Fighting Hunger After Weight Loss Surgery
Some post-bariatric surgery patients constantly feel like they are fighting hunger. It can be very frustrating for the patient who has chosen to embark on this journey to accept that surgery was not a magic bullet. However, patients are reminded pre-surgery that the procedure they’ve chosen is only one component – albeit a key one – that must be utilized in concert with diet, exercise, and support group attendance. These together will yield the most significant long-term result. We get that, you might say. But now we’ve had surgery; in the case for example of restrictive bariatric surgery our stomachs are smaller, and in some cases our previous appetite is…still there!
Weight loss surgery is not only a physical process but also a psychological one. We urge patients to examine the situation around them to determine whether their hunger is a natural physical response or simply their brain’s perception of hunger. For years, maybe even decades, we have unwittingly trained our bodies and minds to accept that our stomach is full when we are actually OVERFULL. Consequently, many of us have developed a skewed sense of a “normal” full feeling. This creates a sort of “set-point,” making it more difficult to lose weight without bariatric surgery. Restrictive bariatric surgeries, such as the gastric sleeve for example, offer a great opportunity to reset this “set-point”. After surgery, as your appetite gradually comes back, it is important during meals to eat slowly and to pay attention to your body in order to perceive that first sensation of “fullness”. This is important because it will help you distinguish between the real sensation of hunger and your brain’s perception of hunger. Learning to stop eating at that first sensation of fullness will help you maintain great results over time.
After surgery, it would make sense that as we eat less our brains can struggle to register that familiar “stuffed” feeling. The result: we can still feel hungry. Our bodies don’t need those extra calories to sustain them, nor do we lack our nutritional requirements if we follow our recommended diets and take our dietary supplements. Still, no matter – We. Feel. Hungry.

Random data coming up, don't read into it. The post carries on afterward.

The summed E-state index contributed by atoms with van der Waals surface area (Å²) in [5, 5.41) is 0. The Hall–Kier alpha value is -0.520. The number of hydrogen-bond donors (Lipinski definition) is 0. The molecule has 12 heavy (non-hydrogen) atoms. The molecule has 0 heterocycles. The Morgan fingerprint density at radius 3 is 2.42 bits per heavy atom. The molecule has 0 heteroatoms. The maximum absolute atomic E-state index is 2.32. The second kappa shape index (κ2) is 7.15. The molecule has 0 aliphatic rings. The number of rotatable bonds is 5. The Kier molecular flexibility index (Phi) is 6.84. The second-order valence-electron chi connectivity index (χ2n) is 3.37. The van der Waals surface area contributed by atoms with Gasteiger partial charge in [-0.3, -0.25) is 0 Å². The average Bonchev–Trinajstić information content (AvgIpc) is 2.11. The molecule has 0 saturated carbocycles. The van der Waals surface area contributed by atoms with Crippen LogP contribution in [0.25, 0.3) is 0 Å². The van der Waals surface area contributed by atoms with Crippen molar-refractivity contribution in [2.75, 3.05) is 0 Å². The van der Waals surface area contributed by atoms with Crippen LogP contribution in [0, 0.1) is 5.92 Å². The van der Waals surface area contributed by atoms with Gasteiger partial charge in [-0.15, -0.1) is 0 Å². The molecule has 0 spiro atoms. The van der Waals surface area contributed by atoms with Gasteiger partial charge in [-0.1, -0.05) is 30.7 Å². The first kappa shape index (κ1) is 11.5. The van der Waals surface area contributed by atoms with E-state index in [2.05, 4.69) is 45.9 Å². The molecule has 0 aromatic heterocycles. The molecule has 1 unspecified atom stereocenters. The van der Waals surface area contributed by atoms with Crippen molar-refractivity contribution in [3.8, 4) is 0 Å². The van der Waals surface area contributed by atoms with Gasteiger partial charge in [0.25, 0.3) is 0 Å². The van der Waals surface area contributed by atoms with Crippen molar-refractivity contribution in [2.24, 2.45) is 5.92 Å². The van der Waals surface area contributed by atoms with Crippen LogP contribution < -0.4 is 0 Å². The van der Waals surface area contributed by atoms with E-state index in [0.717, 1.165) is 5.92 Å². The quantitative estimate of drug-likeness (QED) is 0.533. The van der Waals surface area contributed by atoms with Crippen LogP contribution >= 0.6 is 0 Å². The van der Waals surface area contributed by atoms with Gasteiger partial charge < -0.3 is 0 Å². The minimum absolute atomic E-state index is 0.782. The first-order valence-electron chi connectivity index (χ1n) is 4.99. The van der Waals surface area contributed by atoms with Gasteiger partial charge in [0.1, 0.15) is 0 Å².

This false sense of continuing hunger can take time to readjust. We must train ourselves to feel comfortable with this “new norm.” As with any weight loss issue, surgical or not, it can take time to retrain our brains to understand that our stomach is satisfied with less food than before. The trick is time and consistency. Once your mind realizes that your body has had an appropriate amount of food, you will understand that you are not hungry, instead just learning to recognize this new state of normal. This can take weeks or even months, during which it is crucial that you lean on the support team that you have developed and utilize the resources available through your bariatric program.
As with every challenge, there’s no shame in asking for help, whether from a friend or a professional. Remember that asking for help is not a sign of weakness; knowing your limitations and facing them head-on is decidedly strong.
Weight loss surgery is a powerful tool that can help you return to, or discover, healthy habits. While the dietary changes after surgery may seem difficult, and complicated, you are, in fact, just returning to standard portion sizes. As time passes and your brain and body adapt, your new standard will be an empowering one.